By Donna Parker
Elisa Massimino, who received her bachelor’s degree in philosophy from Trinity in 1982, is “on vacation” when we speak, but she’s still very much focused on her new position as CEO and executive director of Human Rights First. Based in New York and Washington D.C., the mission of the organization is to advance justice, human dignity, and respect for the rule of the law.
“I am deeply honored to take on this new role in an organization that has been my professional home for 17 years. It’s a great privilege to be able to devote my time and talent to working on issues I care so deeply about and to do so with a team of talented and dedicated people intent on making a difference. Many people feel frustrated by problems in the world. I do, too, but feel lucky to be in a position where I can devote my work life to trying to solve some of those problems,” says this industrious alumna.
“Being a human rights lawyer in the U.S. has become much more challenging since 9-11. The persuasive power of the U.S. example on human rights has been undermined by our policies in the so-called ‘war on terror.’ The perception of the U.S. internationally has also changed, making advancing a human rights agenda abroad much more difficult.”
Elisa, who has three children, will have plenty of time to reflect on these challenges as she commutes between her permanent family home in D.C. and her headquarters in New York.
“My office in NYC is by Penn Station and my D.C. office is by Union Station,” she laughs. “Maybe I should buy stock in Amtrak!”
Elisa and her family spend weekends bicycling along Rock Creek Park and taking care of their new Lab puppy, for which the kids had been clamoring. She spends any spare time – which isn’t much – reading, which is still her favorite “luxury.” She is concentrating now on advice books for new CEOs.
“Reading became my avocation at Trinity. I was a philosophy major and read a lot. That course of study really taught me how to think about problems. It’s a field in which you persistently ask questions and must be open to learning answers which differ from your preconceptions.”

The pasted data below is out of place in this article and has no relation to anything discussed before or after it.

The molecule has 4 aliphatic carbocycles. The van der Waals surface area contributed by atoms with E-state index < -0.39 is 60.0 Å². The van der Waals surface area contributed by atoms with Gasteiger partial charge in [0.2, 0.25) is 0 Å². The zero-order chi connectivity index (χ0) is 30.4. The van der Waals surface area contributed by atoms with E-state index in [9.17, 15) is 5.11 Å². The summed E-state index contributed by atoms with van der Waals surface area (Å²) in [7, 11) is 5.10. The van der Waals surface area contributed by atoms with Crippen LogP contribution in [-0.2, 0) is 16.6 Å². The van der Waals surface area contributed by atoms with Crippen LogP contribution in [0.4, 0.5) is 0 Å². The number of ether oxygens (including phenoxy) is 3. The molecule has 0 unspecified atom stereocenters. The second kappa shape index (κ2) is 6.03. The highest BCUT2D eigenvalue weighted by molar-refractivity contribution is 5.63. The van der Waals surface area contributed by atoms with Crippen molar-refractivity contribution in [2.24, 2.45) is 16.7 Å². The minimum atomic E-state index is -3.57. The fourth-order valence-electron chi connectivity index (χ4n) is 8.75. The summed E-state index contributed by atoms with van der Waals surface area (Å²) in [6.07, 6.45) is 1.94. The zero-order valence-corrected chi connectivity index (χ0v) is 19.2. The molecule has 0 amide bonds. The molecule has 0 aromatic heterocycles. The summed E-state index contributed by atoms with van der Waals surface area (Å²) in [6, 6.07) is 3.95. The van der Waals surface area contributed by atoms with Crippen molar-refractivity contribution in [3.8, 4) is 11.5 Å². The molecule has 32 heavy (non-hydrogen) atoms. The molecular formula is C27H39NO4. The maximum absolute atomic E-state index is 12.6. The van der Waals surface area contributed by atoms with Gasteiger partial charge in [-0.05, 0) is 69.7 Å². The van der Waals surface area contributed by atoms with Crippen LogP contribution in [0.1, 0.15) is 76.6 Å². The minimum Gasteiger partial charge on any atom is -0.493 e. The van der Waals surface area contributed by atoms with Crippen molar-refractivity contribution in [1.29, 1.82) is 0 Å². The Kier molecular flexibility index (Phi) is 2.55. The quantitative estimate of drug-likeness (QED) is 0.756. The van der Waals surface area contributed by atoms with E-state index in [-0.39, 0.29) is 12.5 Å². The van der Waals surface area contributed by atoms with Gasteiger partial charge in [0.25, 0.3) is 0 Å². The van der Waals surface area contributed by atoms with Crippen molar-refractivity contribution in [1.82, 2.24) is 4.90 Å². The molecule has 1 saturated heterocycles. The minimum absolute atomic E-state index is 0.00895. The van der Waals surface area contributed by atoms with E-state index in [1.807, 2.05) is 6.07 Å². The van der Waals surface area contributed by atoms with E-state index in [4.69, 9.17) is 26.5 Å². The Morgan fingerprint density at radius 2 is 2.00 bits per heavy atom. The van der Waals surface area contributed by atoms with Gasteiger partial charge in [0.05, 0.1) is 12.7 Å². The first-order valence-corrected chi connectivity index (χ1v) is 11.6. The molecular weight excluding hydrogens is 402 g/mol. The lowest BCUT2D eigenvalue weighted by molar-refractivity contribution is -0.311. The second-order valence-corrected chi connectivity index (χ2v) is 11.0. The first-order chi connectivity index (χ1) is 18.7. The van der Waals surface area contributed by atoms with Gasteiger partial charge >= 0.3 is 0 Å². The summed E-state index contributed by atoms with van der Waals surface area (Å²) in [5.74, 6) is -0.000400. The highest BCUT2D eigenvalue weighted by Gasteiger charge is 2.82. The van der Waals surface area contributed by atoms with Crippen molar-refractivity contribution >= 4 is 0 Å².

“Dr. Larry Kimmel and Dr. John Murphy, both in the department of philosophy, challenged us to think about what we could do to change the world post-graduation. They gave me the confidence to think big about what I could do. Of course, Coleen Grissom, department of English, taught by example and fueled a lifelong hunger for learning about the world and understanding the people in it, through literature. That’s something that has stayed with me and has enriched my life.”
Elisa, whose two sisters also graduated from Trinity, had not been back to campus in 15 years before last October when she walked around, basking in memories of a place that shaped her in so many ways. Elisa says it felt like “her place,” that it had seeped into her very pores.
“An experience like mine at Trinity is the very thing I want for my own kids—an absolute love of learning and a hunger for exposure to new ideas. Flexibility and resilience, to me, are the keys to life. So many people are afraid of new ideas that disrupt their carefully constructed worldview. Trinity provided an environment that nurtured and appreciated new ideas and kept me very connected to the world.”
The apple doesn’t fall far from the tree. Elisa’s 14-year-old son, Conor, has already educated himself on world issues, recently writing his congressional representatives about the abolition of the death penalty.
“My children are much more aware of and engaged in the world around them than I was at their age. They have a strong sense that they can have an impact…that their actions connect with change.”
“I’ve done a lot of things in my career that feel important and momentous, such as helping refugees find a safe haven from persecution, but I would have to say that raising thoughtful, mindful, and kind citizens of the world has been my biggest challenge. So far, I like how that is turning out.”
You may contact Elisa at firstname.lastname@example.org.